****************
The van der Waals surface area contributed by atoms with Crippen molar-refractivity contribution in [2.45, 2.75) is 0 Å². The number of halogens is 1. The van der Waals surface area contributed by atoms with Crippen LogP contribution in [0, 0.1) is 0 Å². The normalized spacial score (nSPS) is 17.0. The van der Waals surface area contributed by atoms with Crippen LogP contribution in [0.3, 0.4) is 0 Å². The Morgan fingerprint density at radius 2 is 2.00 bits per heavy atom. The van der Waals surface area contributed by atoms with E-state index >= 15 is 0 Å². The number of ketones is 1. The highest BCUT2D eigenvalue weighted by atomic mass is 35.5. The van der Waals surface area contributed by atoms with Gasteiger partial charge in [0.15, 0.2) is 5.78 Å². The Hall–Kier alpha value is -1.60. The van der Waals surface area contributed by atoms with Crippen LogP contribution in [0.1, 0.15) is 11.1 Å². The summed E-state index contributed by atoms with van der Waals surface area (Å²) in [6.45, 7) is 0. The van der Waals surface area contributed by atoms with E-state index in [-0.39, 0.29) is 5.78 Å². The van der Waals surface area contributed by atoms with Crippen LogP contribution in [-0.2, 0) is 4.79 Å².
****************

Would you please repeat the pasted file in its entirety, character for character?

The van der Waals surface area contributed by atoms with Crippen molar-refractivity contribution in [2.45, 2.75) is 0 Å². The number of halogens is 1. The van der Waals surface area contributed by atoms with Crippen LogP contribution in [0, 0.1) is 0 Å². The normalized spacial score (nSPS) is 17.0. The van der Waals surface area contributed by atoms with Crippen LogP contribution in [0.3, 0.4) is 0 Å². The Morgan fingerprint density at radius 2 is 2.00 bits per heavy atom. The van der Waals surface area contributed by atoms with E-state index >= 15 is 0 Å². The number of ketones is 1. The highest BCUT2D eigenvalue weighted by atomic mass is 35.5. The van der Waals surface area contributed by atoms with Gasteiger partial charge in [0.15, 0.2) is 5.78 Å². The Hall–Kier alpha value is -1.60. The van der Waals surface area contributed by atoms with Crippen LogP contribution in [0.1, 0.15) is 11.1 Å². The summed E-state index contributed by atoms with van der Waals surface area (Å²) in [6.45, 7) is 0. The van der Waals surface area contributed by atoms with E-state index in [-0.39, 0.29) is 5.78 Å². The van der Waals surface area contributed by atoms with Crippen LogP contribution in [-0.2, 0) is 4.79 Å².